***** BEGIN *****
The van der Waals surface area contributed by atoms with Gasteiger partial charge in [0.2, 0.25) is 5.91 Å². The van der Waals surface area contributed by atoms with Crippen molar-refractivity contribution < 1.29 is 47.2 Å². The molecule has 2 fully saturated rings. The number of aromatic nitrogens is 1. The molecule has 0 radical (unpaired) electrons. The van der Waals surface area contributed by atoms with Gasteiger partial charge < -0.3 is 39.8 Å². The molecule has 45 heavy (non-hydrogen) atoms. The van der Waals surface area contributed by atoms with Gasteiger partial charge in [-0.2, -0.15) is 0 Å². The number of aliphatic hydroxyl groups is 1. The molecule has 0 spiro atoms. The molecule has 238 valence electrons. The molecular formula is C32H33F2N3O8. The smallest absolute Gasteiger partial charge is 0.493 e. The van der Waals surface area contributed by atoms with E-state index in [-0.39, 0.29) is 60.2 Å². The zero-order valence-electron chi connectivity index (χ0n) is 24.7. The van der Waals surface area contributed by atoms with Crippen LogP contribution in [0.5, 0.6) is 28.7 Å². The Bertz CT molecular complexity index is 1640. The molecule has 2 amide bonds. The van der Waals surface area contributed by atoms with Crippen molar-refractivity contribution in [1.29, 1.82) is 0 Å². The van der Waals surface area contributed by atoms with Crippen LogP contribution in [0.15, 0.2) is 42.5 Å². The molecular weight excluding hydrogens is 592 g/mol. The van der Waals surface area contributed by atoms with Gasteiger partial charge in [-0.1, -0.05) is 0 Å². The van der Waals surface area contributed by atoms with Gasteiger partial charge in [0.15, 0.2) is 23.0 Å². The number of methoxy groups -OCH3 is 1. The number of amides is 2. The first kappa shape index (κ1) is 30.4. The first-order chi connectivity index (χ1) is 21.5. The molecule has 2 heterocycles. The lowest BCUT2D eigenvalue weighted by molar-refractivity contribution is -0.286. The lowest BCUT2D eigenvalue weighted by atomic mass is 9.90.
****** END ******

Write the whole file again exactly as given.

The van der Waals surface area contributed by atoms with Gasteiger partial charge in [0.2, 0.25) is 5.91 Å². The van der Waals surface area contributed by atoms with Crippen molar-refractivity contribution < 1.29 is 47.2 Å². The molecule has 2 fully saturated rings. The number of aromatic nitrogens is 1. The molecule has 0 radical (unpaired) electrons. The van der Waals surface area contributed by atoms with Gasteiger partial charge < -0.3 is 39.8 Å². The molecule has 45 heavy (non-hydrogen) atoms. The van der Waals surface area contributed by atoms with Gasteiger partial charge in [-0.2, -0.15) is 0 Å². The number of aliphatic hydroxyl groups is 1. The molecule has 0 spiro atoms. The molecule has 238 valence electrons. The molecular formula is C32H33F2N3O8. The smallest absolute Gasteiger partial charge is 0.493 e. The van der Waals surface area contributed by atoms with E-state index in [-0.39, 0.29) is 60.2 Å². The zero-order valence-electron chi connectivity index (χ0n) is 24.7. The van der Waals surface area contributed by atoms with Crippen LogP contribution in [0.5, 0.6) is 28.7 Å². The Bertz CT molecular complexity index is 1640. The molecule has 2 amide bonds. The van der Waals surface area contributed by atoms with Crippen molar-refractivity contribution in [1.29, 1.82) is 0 Å². The van der Waals surface area contributed by atoms with Crippen LogP contribution in [0.15, 0.2) is 42.5 Å². The molecular weight excluding hydrogens is 592 g/mol. The van der Waals surface area contributed by atoms with Gasteiger partial charge in [-0.1, -0.05) is 0 Å². The van der Waals surface area contributed by atoms with Gasteiger partial charge in [0.15, 0.2) is 23.0 Å². The number of methoxy groups -OCH3 is 1. The number of amides is 2. The first kappa shape index (κ1) is 30.4. The first-order chi connectivity index (χ1) is 21.5. The molecule has 2 heterocycles. The lowest BCUT2D eigenvalue weighted by molar-refractivity contribution is -0.286. The lowest BCUT2D eigenvalue weighted by atomic mass is 9.90.